ISSN (Print) - 0012-9976 | ISSN (Online) - 2349-8846

A+| A| A-

Imperialism in the Age of Globalisation

A Theory of Imperialism by Utsa Patnaik and Prabhat Patnaik, New Delhi: Tulika Books, 2016; pp xxviii + 206, 695.

Imperialism in the Twenty-First Century: The Globalization of Production, Super-Exploitation, and the Crisis of Capitalism by John Smith, New York: Monthly Review Press, 2016; pp 382, $28.

Capitalism has always been a worldwide phenomenon and historically, imperialism has been an integral part of its growth. Imperialism has been driven by territorial expansion in search of new economic outlets. The end of colonial rule, therefore, sometimes seems to be the end of imperialism, but that is not necessarily so. In analysing the imperialistic character of capitalism, the writings of Marx (2001 [1962]), Hobson (1902), Hilferding (1981 [1910]), Bukharin (2010 [1915]), Luxemburg (2003 [1913]), and Lenin (2010 [1917]) have been invaluable. While no longer directly applicable in the contemporary phase of imperialismcapitalism, these classical theories are not totally irrelevant either; even though the phenomenology of imperialism has changed, the fundamental parameters of imperialism delineated in the classical works remain central (Baron 2005).

The process of decolonisationfollowed by the coming to power of a dirigiste regime in newly independent countries and by Chinas move towards socialismconstrained the imperialist nature of capitalism. The period from the 1950s to the 1970s was a phase of controlled capitalism and imperialist exploitation. During the 1970s, overproduction and a decline in profitabilityin the global North caused stagflation and a synchronised global recession. Exogenous stimuli were needed to bring the capitalist system out of this twin crisis, and Marxists termed this new set of practices, and this new era, New Imperialism. It is now an established belief among Marxist thinkers that new concepts and categories are needed to understand the contemporary phase of imperialism. The books by John Smith and Utsa Patnaik and Prabhat Patnaik attempt to present the invariant properties of imperialism in the contemporary scenario.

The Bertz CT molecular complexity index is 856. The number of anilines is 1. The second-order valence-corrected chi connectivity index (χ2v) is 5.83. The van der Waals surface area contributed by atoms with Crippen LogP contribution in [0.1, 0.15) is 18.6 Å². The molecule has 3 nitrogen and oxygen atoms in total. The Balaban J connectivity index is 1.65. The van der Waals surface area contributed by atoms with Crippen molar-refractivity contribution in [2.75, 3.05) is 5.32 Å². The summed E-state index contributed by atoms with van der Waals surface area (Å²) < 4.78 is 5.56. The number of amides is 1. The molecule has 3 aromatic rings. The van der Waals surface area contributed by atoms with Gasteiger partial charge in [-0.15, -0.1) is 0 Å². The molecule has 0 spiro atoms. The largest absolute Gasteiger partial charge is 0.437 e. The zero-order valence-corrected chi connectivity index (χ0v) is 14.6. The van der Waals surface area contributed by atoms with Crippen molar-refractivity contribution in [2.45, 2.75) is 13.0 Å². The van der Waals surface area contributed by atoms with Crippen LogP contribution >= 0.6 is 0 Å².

Dear Reader,

To continue reading, become a subscriber.

Explore our attractive subscription offers.

Click here

Or

To gain instant access to this article (download).


Pay
INR 59

(Readers in India)


Pay
$ 6

(Readers outside India)

Published On : 20th Jan, 2024

Support Us

Your Support will ensure EPW’s financial viability and sustainability.

The EPW produces independent and public-spirited scholarship and analyses of contemporary affairs every week. EPW is one of the few publications that keep alive the spirit of intellectual inquiry in the Indian media.

Often described as a publication with a “social conscience,” EPW has never shied away from taking strong editorial positions. Our publication is free from political pressure, or commercial interests. Our editorial independence is our pride.

We rely on your support to continue the endeavour of highlighting the challenges faced by the disadvantaged, writings from the margins, and scholarship on the most pertinent issues that concern contemporary Indian society.

Every contribution is valuable for our future.